When I wrote the distinctively un-creative title for this post, for some reason it made me think I should prepare a poem. Perhaps a haiku, or a limerick.
Doctors have different approaches
To how each subject they broaches
OBs love babies
Endos are 'fraidies
The only word I can think to use now is "roaches"
OBs and endos are
different when assessing
risks in pregnancy
...Or perhaps not.
"Poet" is probably out as a potential career path for me, but I do think I've made some worthwhile observations about the differences between OBs and endocrinologists. I talked through some of this the other day with my mother, who is herself an ER physician, and we came up with some possible reasons for the discrepancy.
So far, in my short life as a childbearing woman, I've not had any OBs express disapproval about my choice to have children, despite the fact that I am a "high-risk" patient with diabetes. I do tend to choose my OB carefully, since I like to do pregnancy and childbirth with fewer interventions than might otherwise be standard protocol. There may be some selection bias at work here.
Endocrinologists, on the other hand, seem way stressed out by pregnancy. You can read about my interactions with endocrinologists on this topic here, here, here, here, and here. As you can tell, my experiences with these doctors have been...memorable.
When I talked to my mother about this apparent discrepancy, we came up with two possible explanations. The first is that endocrinologists, especially those who were trained more than 10 years ago, have not been fully able to assimilate how much insulin pumps have transformed blood sugar management and made it possible to have A1Cs regularly under 6.5 or even 6.0, during pregnancy and otherwise. We could call it the Steel Magnolias effect. I'm sure that endocrinologists, particularly those trained several decades ago, have seen individual patients with more bad things happen to them than have happened to Jenn and I combined during 6 pregnancies. We are grateful for so many developments of modern medicine, and know that healthy pregnancies would be much harder without them.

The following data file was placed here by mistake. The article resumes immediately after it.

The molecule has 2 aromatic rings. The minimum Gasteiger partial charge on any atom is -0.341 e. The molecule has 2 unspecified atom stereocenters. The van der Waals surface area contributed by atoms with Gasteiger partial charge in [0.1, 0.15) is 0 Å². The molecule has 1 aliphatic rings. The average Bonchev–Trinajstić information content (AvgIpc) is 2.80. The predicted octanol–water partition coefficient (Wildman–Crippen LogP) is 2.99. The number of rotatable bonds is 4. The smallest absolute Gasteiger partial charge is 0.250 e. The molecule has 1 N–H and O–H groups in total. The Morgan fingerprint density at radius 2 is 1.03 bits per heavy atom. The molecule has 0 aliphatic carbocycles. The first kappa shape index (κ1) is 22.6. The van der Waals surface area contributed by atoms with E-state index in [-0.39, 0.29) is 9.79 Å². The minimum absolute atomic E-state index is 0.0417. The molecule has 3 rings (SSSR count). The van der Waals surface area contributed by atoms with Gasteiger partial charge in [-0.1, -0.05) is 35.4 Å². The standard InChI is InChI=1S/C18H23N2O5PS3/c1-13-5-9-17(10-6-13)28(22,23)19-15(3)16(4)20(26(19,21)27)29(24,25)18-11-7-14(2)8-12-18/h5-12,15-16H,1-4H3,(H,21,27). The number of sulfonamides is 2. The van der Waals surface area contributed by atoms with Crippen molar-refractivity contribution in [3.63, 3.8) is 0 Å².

The second possible explanation that I came up with is the emphasis in obstetric medicine on "choice." While the language of choice has permitted the infiltration of some morally illegitimate developments, such as abortion, it has also placed obstetricians less in the role of decision-makers and more in the role of supporters. Of course, the whole natural childbirth movement seeks to grant women even more freedom to make their own decisions about pregnancy and childbirth (within moral reason), so there is still work to be done in this field. However, when it comes to the decision to become pregnant, obstetricians just don't seem to be quick to meddle.
As a final note: I'm not opposed to doctors making recommendations about pregnancy based on a woman's health. But I have heard far too often that being pregnant is not a good idea for me, without adequate evidence to support the recommendation. I have diabetes, but I have repeatedly been told that pregnancy does not pose any long-term risk to my health (and haven't been able to find any evidence to the contrary). I don't currently have any complications of diabetes (circulatory, renal, or opthalmological). In fact, pregnancy doesn't even pose much of a short-term risk to my health, besides the risks that all healthy pregnant women experience. Low blood sugars are a risk, but need to and can be managed in or out of pregnancy.
The one exception to this rule is the endocrinologist I had in St. Louis, Missouri. If you live there, go see Kim Carmichael at the Center for Advanced Medicine. He was awesome. He told me I could have as many children as I wanted. :) While I'm at it, I'll go ahead and recommend my obstetrician, Shanon Forseter. He's a solo practitioner, and trained in maternal-fetal medicine (for those of you who want a doctor with high-risk experience), but very friendly to natural childbirth.
What do you all think? Have you noticed a difference in the way your endocrinologists and your obstetricians treat you as a pregnant woman? I was told by another woman (the same diabetic woman with four children) that she got the same vibe from her endocrinologist. I'm not sure what Jenn's experiences have been like. Anyone's experiences disprove the rule?